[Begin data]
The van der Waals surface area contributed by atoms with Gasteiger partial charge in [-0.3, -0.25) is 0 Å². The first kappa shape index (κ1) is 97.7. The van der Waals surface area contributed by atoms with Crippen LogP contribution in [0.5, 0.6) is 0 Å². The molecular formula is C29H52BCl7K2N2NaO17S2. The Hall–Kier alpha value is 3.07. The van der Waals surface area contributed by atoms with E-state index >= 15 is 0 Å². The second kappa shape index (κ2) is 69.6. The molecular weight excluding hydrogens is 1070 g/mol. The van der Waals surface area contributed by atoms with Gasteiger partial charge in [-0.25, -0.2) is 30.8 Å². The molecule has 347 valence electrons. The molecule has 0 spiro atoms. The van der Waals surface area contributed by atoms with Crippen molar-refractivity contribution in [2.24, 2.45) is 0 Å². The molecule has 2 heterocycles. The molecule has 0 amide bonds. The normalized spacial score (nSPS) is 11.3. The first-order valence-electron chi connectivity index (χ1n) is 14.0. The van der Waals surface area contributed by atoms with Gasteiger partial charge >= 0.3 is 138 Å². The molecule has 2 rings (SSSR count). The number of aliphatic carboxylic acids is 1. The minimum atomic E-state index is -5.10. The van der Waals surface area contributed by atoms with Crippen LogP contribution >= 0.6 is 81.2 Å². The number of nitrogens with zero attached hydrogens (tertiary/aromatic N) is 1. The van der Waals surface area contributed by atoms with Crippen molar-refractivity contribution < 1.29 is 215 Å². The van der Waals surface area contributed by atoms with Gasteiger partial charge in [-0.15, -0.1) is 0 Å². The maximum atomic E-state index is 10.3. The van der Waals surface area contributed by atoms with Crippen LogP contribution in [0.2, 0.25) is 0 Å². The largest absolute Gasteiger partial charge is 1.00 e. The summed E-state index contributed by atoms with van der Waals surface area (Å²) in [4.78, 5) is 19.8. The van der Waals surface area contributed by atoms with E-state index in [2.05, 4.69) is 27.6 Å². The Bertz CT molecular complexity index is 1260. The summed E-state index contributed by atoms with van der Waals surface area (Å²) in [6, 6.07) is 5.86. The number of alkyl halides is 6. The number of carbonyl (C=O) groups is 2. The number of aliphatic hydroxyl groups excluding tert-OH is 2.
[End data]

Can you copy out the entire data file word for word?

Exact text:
The van der Waals surface area contributed by atoms with Gasteiger partial charge in [-0.3, -0.25) is 0 Å². The first kappa shape index (κ1) is 97.7. The van der Waals surface area contributed by atoms with Crippen LogP contribution in [0.5, 0.6) is 0 Å². The molecular formula is C29H52BCl7K2N2NaO17S2. The Hall–Kier alpha value is 3.07. The van der Waals surface area contributed by atoms with E-state index >= 15 is 0 Å². The second kappa shape index (κ2) is 69.6. The molecular weight excluding hydrogens is 1070 g/mol. The van der Waals surface area contributed by atoms with Gasteiger partial charge in [-0.25, -0.2) is 30.8 Å². The molecule has 347 valence electrons. The molecule has 0 spiro atoms. The van der Waals surface area contributed by atoms with Crippen molar-refractivity contribution in [2.24, 2.45) is 0 Å². The molecule has 2 heterocycles. The molecule has 0 amide bonds. The normalized spacial score (nSPS) is 11.3. The first-order valence-electron chi connectivity index (χ1n) is 14.0. The van der Waals surface area contributed by atoms with Gasteiger partial charge >= 0.3 is 138 Å². The molecule has 2 rings (SSSR count). The number of aliphatic carboxylic acids is 1. The minimum atomic E-state index is -5.10. The van der Waals surface area contributed by atoms with Crippen LogP contribution >= 0.6 is 81.2 Å². The number of nitrogens with zero attached hydrogens (tertiary/aromatic N) is 1. The van der Waals surface area contributed by atoms with Crippen molar-refractivity contribution < 1.29 is 215 Å². The van der Waals surface area contributed by atoms with Gasteiger partial charge in [-0.15, -0.1) is 0 Å². The maximum atomic E-state index is 10.3. The van der Waals surface area contributed by atoms with Crippen LogP contribution in [0.2, 0.25) is 0 Å². The largest absolute Gasteiger partial charge is 1.00 e. The summed E-state index contributed by atoms with van der Waals surface area (Å²) in [4.78, 5) is 19.8. The van der Waals surface area contributed by atoms with E-state index in [2.05, 4.69) is 27.6 Å². The Bertz CT molecular complexity index is 1260. The summed E-state index contributed by atoms with van der Waals surface area (Å²) in [6, 6.07) is 5.86. The number of alkyl halides is 6. The number of carbonyl (C=O) groups is 2. The number of aliphatic hydroxyl groups excluding tert-OH is 2.